Clydecynic: Busan Review

Title doesn’t break new ground but it covers familiar territory astutely.

Ramiro Belanger’s feature debut is study of a young man’s increasingly destructive rage.

There’s something non-confrontationally Canadian about the central character of Ramiro Belanger’s Clydecynic, a Guy Madden-esque study of a young man’s increasingly destructive rage and the fallout of keeping it bottled up.

Twenty-year-old Clyde Nelson (Alex Weiner) is a mealy-mouthed, self-trained hypnotist working for a combination ponzi scheme, inspirational speaking outfit brilliantly called Take the Power Keep the Power. His meek nature is no surprise given that he still lives at home with his abusive father, Elijah (Mark Krupa). But work is another story, where Clyde is charming and inspirational — and a cash cow. His bosses disagree about his value: the face of Power, Dion (Richard Zeman) sympathizes with Clyde’s difficult life, co-founder Wayne (Francis JR Gould) thinks he’s unstable and dangerous. As Clyde’s familial dysfunction pushes him closer and closer toward a total meltdown, a young woman comes to him for help finding and keeping her power, and she’s the catalyst that proves Clyde’s toxicity.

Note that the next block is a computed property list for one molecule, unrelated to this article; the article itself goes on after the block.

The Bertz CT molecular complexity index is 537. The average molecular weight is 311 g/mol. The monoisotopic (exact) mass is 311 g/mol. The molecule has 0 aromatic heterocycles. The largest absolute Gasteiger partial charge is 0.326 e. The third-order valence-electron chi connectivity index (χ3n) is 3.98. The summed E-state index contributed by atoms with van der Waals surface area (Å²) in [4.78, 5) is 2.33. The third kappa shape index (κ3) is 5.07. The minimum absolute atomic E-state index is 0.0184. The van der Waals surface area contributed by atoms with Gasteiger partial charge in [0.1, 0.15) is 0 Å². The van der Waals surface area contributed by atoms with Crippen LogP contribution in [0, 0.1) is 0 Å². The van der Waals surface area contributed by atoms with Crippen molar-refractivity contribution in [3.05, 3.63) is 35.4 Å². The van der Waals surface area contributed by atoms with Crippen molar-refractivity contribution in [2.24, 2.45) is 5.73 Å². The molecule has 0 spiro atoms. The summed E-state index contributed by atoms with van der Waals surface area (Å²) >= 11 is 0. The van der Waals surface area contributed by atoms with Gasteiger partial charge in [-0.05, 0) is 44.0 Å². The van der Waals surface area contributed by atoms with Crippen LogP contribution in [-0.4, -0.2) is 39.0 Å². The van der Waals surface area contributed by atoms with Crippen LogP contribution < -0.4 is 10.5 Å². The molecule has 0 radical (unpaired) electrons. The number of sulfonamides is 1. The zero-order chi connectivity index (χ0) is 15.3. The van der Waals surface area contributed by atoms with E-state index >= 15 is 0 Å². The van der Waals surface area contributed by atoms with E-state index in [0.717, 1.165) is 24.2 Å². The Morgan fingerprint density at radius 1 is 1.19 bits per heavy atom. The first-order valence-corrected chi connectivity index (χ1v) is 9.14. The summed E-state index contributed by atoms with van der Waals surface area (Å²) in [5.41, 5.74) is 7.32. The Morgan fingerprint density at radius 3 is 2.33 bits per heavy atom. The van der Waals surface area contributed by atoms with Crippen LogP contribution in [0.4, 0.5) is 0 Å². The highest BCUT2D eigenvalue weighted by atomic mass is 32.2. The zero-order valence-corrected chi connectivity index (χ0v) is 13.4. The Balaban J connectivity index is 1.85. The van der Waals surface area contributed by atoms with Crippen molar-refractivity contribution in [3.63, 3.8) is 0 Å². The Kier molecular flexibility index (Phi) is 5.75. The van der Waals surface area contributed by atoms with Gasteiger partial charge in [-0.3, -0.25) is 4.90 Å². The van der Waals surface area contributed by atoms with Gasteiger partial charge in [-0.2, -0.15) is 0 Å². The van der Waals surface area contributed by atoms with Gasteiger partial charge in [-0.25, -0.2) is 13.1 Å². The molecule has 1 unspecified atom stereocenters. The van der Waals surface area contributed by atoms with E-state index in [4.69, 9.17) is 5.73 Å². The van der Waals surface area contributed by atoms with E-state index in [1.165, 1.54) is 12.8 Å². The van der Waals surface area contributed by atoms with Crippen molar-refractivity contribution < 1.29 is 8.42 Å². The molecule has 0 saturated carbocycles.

Shot in hard black and white, Clydecynic would be experimental if it didn’t have a fairly conventional narrative. The entire films rests on Clyde’s unraveling, and when his abuse manifests as therapy and he starts taking out his anger on his clients, narrative is cast aside in favor of watching his downward spiral. Editor-writer-director Belanger gets in tight and the camera doesn’t allow for glancing away. Explorations of explosive rage are nothing new, but Clyde is aware that he’s a hazard and he might like it; it’s hard to tell when Clyde is being genuine, even at his most traumatized.

Bleak as Clydecynic can be at times, there are some moments of wry levity -- Clyde’s empowerment speech and a co-worker’s idea for how to use pins among them, and the casting is almost perfect. Weiner’s big doe eyes and baby face make his descent into violence all the more disturbing, and Zeman has the new-agey self-help presence of a hybrid of Mr. Clean and Anthony Robbins. If there’s a fault it’s Krupa, who’s saddled with a character so heinous it actually makes him seem less monstrous, as it’s the shadings of humanity that always make abusers so horrifying.

Cast: Alex Weiner, Mark Krupa, Richard Zeman
Director: Ramiro Belanger
86 minutes